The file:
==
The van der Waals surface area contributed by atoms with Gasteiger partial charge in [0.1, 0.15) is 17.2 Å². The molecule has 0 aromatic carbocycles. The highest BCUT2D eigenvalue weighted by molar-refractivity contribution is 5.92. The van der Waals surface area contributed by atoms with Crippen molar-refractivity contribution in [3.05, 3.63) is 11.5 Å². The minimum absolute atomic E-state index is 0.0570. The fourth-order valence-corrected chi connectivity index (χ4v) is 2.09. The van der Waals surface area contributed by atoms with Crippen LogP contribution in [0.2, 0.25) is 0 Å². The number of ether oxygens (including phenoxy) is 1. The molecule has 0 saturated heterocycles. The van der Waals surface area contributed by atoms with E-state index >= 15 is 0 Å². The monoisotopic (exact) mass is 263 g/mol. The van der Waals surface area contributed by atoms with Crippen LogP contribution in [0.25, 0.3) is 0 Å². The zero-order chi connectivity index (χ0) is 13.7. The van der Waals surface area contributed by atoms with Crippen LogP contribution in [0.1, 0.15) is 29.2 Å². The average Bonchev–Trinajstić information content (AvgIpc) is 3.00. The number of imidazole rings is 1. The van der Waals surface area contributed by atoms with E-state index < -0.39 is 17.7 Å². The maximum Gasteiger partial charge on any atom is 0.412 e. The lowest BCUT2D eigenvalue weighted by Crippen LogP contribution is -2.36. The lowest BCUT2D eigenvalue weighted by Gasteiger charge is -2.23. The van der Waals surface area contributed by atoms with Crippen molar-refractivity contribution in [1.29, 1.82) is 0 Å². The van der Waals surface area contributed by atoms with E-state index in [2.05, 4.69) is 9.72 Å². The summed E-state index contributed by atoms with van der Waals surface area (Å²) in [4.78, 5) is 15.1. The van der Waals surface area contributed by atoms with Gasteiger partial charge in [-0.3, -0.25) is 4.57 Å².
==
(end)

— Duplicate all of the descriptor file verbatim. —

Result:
The van der Waals surface area contributed by atoms with Gasteiger partial charge in [0.1, 0.15) is 17.2 Å². The molecule has 0 aromatic carbocycles. The highest BCUT2D eigenvalue weighted by molar-refractivity contribution is 5.92. The van der Waals surface area contributed by atoms with Crippen molar-refractivity contribution in [3.05, 3.63) is 11.5 Å². The minimum absolute atomic E-state index is 0.0570. The fourth-order valence-corrected chi connectivity index (χ4v) is 2.09. The van der Waals surface area contributed by atoms with Crippen LogP contribution in [0.2, 0.25) is 0 Å². The number of ether oxygens (including phenoxy) is 1. The molecule has 0 saturated heterocycles. The van der Waals surface area contributed by atoms with E-state index >= 15 is 0 Å². The monoisotopic (exact) mass is 263 g/mol. The van der Waals surface area contributed by atoms with Crippen LogP contribution in [0.25, 0.3) is 0 Å². The zero-order chi connectivity index (χ0) is 13.7. The van der Waals surface area contributed by atoms with Crippen LogP contribution in [0.1, 0.15) is 29.2 Å². The average Bonchev–Trinajstić information content (AvgIpc) is 3.00. The number of imidazole rings is 1. The van der Waals surface area contributed by atoms with E-state index < -0.39 is 17.7 Å². The maximum Gasteiger partial charge on any atom is 0.412 e. The lowest BCUT2D eigenvalue weighted by Crippen LogP contribution is -2.36. The lowest BCUT2D eigenvalue weighted by Gasteiger charge is -2.23. The van der Waals surface area contributed by atoms with Crippen molar-refractivity contribution in [1.29, 1.82) is 0 Å². The van der Waals surface area contributed by atoms with E-state index in [2.05, 4.69) is 9.72 Å². The summed E-state index contributed by atoms with van der Waals surface area (Å²) in [4.78, 5) is 15.1. The van der Waals surface area contributed by atoms with Gasteiger partial charge in [-0.3, -0.25) is 4.57 Å².